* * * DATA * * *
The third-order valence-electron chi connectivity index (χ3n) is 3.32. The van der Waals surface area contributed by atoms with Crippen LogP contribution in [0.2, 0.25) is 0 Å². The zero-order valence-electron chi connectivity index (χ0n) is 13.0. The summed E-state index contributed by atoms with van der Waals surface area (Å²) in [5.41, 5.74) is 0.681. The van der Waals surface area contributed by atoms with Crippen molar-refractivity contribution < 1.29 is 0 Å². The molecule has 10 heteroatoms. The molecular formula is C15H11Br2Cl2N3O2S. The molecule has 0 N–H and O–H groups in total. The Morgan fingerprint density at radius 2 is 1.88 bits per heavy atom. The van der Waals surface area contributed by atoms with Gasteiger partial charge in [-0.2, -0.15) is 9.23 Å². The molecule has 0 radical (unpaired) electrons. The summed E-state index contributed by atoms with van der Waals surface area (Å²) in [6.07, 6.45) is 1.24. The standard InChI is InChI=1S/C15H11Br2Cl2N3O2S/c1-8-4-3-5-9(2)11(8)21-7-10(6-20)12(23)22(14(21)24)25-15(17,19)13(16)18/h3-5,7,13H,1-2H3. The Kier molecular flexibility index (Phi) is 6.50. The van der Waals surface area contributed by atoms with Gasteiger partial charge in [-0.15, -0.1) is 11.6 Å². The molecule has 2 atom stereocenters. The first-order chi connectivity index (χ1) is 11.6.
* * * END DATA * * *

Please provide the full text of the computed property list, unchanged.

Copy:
The third-order valence-electron chi connectivity index (χ3n) is 3.32. The van der Waals surface area contributed by atoms with Crippen LogP contribution in [0.2, 0.25) is 0 Å². The zero-order valence-electron chi connectivity index (χ0n) is 13.0. The summed E-state index contributed by atoms with van der Waals surface area (Å²) in [5.41, 5.74) is 0.681. The van der Waals surface area contributed by atoms with Crippen molar-refractivity contribution < 1.29 is 0 Å². The molecule has 10 heteroatoms. The molecular formula is C15H11Br2Cl2N3O2S. The molecule has 0 N–H and O–H groups in total. The Morgan fingerprint density at radius 2 is 1.88 bits per heavy atom. The van der Waals surface area contributed by atoms with Gasteiger partial charge in [-0.2, -0.15) is 9.23 Å². The molecule has 0 radical (unpaired) electrons. The summed E-state index contributed by atoms with van der Waals surface area (Å²) in [6.07, 6.45) is 1.24. The standard InChI is InChI=1S/C15H11Br2Cl2N3O2S/c1-8-4-3-5-9(2)11(8)21-7-10(6-20)12(23)22(14(21)24)25-15(17,19)13(16)18/h3-5,7,13H,1-2H3. The Kier molecular flexibility index (Phi) is 6.50. The van der Waals surface area contributed by atoms with Gasteiger partial charge in [-0.15, -0.1) is 11.6 Å². The molecule has 2 atom stereocenters. The first-order chi connectivity index (χ1) is 11.6.